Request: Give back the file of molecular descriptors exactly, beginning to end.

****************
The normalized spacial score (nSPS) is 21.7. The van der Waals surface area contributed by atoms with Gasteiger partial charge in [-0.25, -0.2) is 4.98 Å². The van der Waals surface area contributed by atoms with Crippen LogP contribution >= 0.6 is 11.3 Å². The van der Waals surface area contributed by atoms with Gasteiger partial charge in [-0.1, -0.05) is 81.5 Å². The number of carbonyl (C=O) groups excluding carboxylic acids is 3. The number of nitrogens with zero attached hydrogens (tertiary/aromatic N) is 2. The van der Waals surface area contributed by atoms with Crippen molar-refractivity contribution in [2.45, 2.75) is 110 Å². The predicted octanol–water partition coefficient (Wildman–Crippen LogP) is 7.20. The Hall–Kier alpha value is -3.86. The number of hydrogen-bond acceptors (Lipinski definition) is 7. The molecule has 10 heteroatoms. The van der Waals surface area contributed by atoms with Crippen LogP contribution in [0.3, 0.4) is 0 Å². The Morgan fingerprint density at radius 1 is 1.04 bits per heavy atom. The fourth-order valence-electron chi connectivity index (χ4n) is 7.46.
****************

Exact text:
The normalized spacial score (nSPS) is 21.7. The van der Waals surface area contributed by atoms with Gasteiger partial charge in [-0.25, -0.2) is 4.98 Å². The van der Waals surface area contributed by atoms with Crippen LogP contribution >= 0.6 is 11.3 Å². The van der Waals surface area contributed by atoms with Gasteiger partial charge in [-0.1, -0.05) is 81.5 Å². The number of carbonyl (C=O) groups excluding carboxylic acids is 3. The number of nitrogens with zero attached hydrogens (tertiary/aromatic N) is 2. The van der Waals surface area contributed by atoms with Crippen molar-refractivity contribution in [2.45, 2.75) is 110 Å². The predicted octanol–water partition coefficient (Wildman–Crippen LogP) is 7.20. The Hall–Kier alpha value is -3.86. The number of hydrogen-bond acceptors (Lipinski definition) is 7. The molecule has 10 heteroatoms. The van der Waals surface area contributed by atoms with Crippen LogP contribution in [0.3, 0.4) is 0 Å². The Morgan fingerprint density at radius 1 is 1.04 bits per heavy atom. The fourth-order valence-electron chi connectivity index (χ4n) is 7.46.